Hints to Eli's condition are shown throughout the movie: In the opening fight, he cuts the man's hand off after being pushed, waiting until he's touched to get a sense of where to direct his blow with his machete. Also he lures the rest of them in to a dark tunnel before fighting them.-In the house at the beginning, Eli looks at the sun from a window, but his eyes don't dialate. He has extraordinary hearing and sense of smell. At one point, after staying the night at the cooling tower ruins, Solara asks Eli how does he know which way to go, to which he replies "We walk by faith, not by sight". He doesn't put on his sunglasses right away when walking outside, like everyone else does (he even appears to be staring directly at the sun). In several scenes sounds of babies, shooting guns, movement and sometimes almost insignificant sounds are emphasized. He searches the shelves of the first house he checks (in the beginning of the movie, before he finds the dead body) by running his hand over them. When he finds the dead body hanging it is very clear that his shock is caused by the doors falling off the hinges, not the sight of the dead person. He even feels the body before being sure of what he is dealing with since he can't see anything. Just before finding the doors hiding the dead body, he runs into an end table with his thigh, as if he didn't see it. As he walks along the highway with Solara, he silences her so that he can hear the bird ("dinner") flying above them. At George and Martha's house, he kicks forward by the first step of the stairs to the porch with his boot so he knows where it is. He never fires his weapon first, needing to hear the sound of shooting at him to identify the location of his target. His use of a shotgun as a primary weapon means that accuracy is not as critical, allowing for him to aim via sound rather than sight. When Eli and Solara approach the cannibals' (George and Martha) house. As they approach the steps, you can hear a brief clicking sound. Eli is using echolocation to "see" what is ahead of him.George asks Eli about the No Trespassing sign, "Can't you read the sign?" Eli responds, "Didn't see it." -When paying for his trickle charge, he opens a Zippo lighter and passes his hand over the flame to ensure it indeed was lit instead of seeing the flame.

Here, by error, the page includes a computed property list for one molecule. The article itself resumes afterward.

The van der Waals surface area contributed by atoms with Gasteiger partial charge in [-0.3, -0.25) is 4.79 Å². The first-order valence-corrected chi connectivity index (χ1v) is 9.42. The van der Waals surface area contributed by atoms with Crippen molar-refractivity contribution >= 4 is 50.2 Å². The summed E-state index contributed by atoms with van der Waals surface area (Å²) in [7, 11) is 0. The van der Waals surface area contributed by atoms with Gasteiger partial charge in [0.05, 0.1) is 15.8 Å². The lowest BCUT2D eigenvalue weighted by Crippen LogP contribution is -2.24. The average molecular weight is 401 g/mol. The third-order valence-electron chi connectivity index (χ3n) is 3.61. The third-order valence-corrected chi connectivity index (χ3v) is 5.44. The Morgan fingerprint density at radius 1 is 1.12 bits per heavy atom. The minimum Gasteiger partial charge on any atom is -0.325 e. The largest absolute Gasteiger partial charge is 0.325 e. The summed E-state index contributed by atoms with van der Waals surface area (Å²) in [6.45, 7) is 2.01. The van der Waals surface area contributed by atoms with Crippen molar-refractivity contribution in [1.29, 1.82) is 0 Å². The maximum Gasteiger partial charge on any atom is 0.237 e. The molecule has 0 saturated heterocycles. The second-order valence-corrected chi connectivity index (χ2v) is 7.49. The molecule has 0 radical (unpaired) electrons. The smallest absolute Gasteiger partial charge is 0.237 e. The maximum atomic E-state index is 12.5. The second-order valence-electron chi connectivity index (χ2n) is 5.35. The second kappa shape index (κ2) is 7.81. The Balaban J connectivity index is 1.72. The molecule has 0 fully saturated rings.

Throughout the film, it is said that Eli's Bible is the only one remaining. After the newly printed Bible is put on the shelf, beside it, there is a book with a Hebrew headline saying "Tanach." Tanach is the Hebrew Bible, the Old Testament of the King James version, meaning part of a Bible was already found, but it's likely no one knew how to read it.
Aside from the film's title, Eli is identified by name only three times. Once, when it appears on a K-Mart name tag inside his backpack, again when Eli introduces himself at Alcatraz Island, lastly on the "head stone" in the end sequence.
Keeping with the film's ideas of religious faith and belief, there is symbolism in the scene where Redridge executes the guard who didn't stop Eli's escape; the guard is shot in the head in front of the corner of two walls, and when the blood spray goes across the walls and down the border of them, it forms the shape of a cross.
Eli carries a King James Bible that he reads every day, and when he quotes Psalm 23, he quotes it as a New King James Version. Also shown at the end when they are done with transcribing and printing to book.
British-born actors Gary Oldman and Malcolm McDowell have both starred in sci-fi films with settings in an alternate, historical version of San Francisco, Ca. "Dawn of the Planet of the Apes" (2014) and "Time After Time" (1979), respectively. Each film had a grim premise for the city's population.